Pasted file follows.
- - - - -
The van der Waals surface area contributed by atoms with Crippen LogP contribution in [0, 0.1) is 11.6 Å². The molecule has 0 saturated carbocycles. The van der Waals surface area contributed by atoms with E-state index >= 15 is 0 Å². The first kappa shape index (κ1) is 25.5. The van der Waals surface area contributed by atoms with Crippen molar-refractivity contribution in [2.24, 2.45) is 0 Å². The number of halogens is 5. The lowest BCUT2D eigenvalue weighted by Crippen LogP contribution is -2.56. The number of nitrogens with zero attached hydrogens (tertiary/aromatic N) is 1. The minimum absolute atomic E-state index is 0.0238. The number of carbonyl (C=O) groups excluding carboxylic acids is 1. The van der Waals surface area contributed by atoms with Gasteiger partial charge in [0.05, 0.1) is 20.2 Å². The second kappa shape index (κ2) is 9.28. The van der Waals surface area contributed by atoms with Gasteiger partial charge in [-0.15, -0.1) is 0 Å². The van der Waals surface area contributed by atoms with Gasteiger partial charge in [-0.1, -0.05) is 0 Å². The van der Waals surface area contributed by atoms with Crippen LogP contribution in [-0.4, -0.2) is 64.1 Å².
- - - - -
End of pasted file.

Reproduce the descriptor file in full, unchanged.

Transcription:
The van der Waals surface area contributed by atoms with Crippen LogP contribution in [0, 0.1) is 11.6 Å². The molecule has 0 saturated carbocycles. The van der Waals surface area contributed by atoms with E-state index >= 15 is 0 Å². The first kappa shape index (κ1) is 25.5. The van der Waals surface area contributed by atoms with Crippen molar-refractivity contribution in [2.24, 2.45) is 0 Å². The number of halogens is 5. The lowest BCUT2D eigenvalue weighted by Crippen LogP contribution is -2.56. The number of nitrogens with zero attached hydrogens (tertiary/aromatic N) is 1. The minimum absolute atomic E-state index is 0.0238. The number of carbonyl (C=O) groups excluding carboxylic acids is 1. The van der Waals surface area contributed by atoms with Gasteiger partial charge in [0.05, 0.1) is 20.2 Å². The second kappa shape index (κ2) is 9.28. The van der Waals surface area contributed by atoms with Gasteiger partial charge in [-0.15, -0.1) is 0 Å². The van der Waals surface area contributed by atoms with Gasteiger partial charge in [-0.1, -0.05) is 0 Å². The van der Waals surface area contributed by atoms with Crippen LogP contribution in [-0.4, -0.2) is 64.1 Å².